Starting in September there are local Oktoberfest celebrations that you will find all over. Some town events have already taken place by the time you read this, but there are still many around for you to enjoy. Harvard Square Oktoberfest celebration is in early October and is usually a huge event, Cape Cod Beer puts on a big celebration in Hyannis in a few weeks, and I have heard that Newburyport has a fun event planned. Most Oktoberfest celebrations include authentic German food, music, games such as eating contests, and races.
Nothing, however, can compete with the original Oktoberfest, celebrated from late September through early October when close to 6 million revelers crowd Munich and surrounding towns, to celebrate Bavarian culture. Touted as the largest beer celebration in the world, it is accompanied by a huge feast of German food such hot soft pretzels, many kinds of sausages, homemade sauerkraut made the original way in crocks, and many desserts that have their origin in the old cities of Bavaria, such as strudels, beautiful tortes, rum balls, and much more.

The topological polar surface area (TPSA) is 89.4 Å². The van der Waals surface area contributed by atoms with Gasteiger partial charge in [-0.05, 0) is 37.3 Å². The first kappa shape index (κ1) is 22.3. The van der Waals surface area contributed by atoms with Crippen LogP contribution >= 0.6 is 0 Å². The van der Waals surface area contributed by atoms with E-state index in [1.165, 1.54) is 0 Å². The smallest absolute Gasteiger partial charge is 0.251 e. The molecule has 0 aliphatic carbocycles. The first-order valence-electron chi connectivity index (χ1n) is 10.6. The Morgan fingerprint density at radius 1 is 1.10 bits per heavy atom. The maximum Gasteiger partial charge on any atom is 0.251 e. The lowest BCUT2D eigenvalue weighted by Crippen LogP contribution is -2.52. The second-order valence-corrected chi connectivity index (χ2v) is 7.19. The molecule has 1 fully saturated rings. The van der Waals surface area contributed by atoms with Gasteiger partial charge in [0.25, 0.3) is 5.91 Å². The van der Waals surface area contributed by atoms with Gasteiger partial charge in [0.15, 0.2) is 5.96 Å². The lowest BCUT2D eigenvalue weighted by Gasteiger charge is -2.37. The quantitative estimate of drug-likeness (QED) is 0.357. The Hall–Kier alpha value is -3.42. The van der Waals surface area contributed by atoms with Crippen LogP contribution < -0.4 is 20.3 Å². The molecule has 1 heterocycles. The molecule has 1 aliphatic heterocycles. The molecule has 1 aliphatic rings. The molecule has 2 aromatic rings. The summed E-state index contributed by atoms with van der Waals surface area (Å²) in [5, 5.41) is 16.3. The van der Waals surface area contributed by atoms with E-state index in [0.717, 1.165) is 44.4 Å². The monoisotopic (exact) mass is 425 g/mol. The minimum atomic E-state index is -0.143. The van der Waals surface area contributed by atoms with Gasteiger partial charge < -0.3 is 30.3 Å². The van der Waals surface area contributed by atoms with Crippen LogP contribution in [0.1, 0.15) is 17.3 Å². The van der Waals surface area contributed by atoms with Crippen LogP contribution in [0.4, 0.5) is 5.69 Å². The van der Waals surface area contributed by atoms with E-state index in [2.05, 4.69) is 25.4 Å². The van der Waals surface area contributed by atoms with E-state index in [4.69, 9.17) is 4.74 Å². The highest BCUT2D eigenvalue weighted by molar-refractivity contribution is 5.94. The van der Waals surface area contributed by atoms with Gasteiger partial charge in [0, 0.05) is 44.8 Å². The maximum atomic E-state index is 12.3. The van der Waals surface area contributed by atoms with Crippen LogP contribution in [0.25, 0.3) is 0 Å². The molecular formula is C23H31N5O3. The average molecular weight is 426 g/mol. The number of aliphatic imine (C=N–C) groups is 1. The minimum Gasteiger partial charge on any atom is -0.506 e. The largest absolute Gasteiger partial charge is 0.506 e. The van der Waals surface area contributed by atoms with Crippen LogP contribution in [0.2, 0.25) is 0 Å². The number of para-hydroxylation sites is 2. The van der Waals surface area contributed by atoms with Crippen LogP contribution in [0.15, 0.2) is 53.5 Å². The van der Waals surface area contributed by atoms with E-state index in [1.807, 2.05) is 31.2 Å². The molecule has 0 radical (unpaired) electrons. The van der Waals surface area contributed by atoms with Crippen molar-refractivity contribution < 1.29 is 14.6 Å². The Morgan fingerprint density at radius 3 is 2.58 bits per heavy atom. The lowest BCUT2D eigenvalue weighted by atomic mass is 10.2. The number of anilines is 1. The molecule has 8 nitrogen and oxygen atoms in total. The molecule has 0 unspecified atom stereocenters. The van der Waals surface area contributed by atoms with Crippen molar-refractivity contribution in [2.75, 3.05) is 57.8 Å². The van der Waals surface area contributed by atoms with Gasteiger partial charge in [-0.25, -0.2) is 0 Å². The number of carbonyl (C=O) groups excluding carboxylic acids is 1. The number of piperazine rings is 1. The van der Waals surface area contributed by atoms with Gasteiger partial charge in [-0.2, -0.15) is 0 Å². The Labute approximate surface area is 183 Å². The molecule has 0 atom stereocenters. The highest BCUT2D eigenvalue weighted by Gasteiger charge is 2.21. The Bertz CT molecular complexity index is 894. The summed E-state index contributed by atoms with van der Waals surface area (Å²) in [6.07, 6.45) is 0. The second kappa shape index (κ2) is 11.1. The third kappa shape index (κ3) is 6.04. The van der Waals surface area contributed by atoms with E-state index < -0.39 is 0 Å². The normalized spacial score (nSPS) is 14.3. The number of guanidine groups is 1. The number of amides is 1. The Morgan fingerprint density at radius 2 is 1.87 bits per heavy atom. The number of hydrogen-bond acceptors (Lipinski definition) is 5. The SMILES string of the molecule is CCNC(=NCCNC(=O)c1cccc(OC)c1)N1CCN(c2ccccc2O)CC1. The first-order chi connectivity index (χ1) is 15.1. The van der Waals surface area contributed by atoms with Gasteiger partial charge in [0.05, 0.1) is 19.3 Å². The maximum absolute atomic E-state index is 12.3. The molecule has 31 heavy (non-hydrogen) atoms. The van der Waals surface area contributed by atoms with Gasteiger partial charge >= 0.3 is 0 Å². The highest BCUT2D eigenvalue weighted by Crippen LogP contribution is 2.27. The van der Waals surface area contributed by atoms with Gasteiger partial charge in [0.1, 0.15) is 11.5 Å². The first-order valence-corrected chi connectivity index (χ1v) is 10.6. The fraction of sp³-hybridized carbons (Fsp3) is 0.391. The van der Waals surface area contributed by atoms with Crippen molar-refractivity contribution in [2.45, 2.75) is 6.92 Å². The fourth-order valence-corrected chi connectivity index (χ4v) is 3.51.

I discovered that coffee cakes were one of the first “sweets” to be served at breakfast, with muffins coming in a close second. The coffee cake below is an old German recipe that blends plenty of spices, nuts, and dates with beer. If you want to use a German beer, look for Lowenbraugh brand, Ayinger, or Beck’s.
Prettily baked in a tube or Bundt pan and generously sprinkled with powdered sugar, you will enjoy a small “piece” of Bavarian culture in your own home.
German Beer Coffee Cake
2 cups packed dark brown sugar
1 cup butter, softened
1 teaspoon cinnamon
1/2 teaspoon allspice
1/2 teaspoon ground cloves
3 cups sifted all-purpose flour
2 teaspoons baking soda
1/2 teaspoon salt
1 cup chopped walnuts
2 cups chopped dates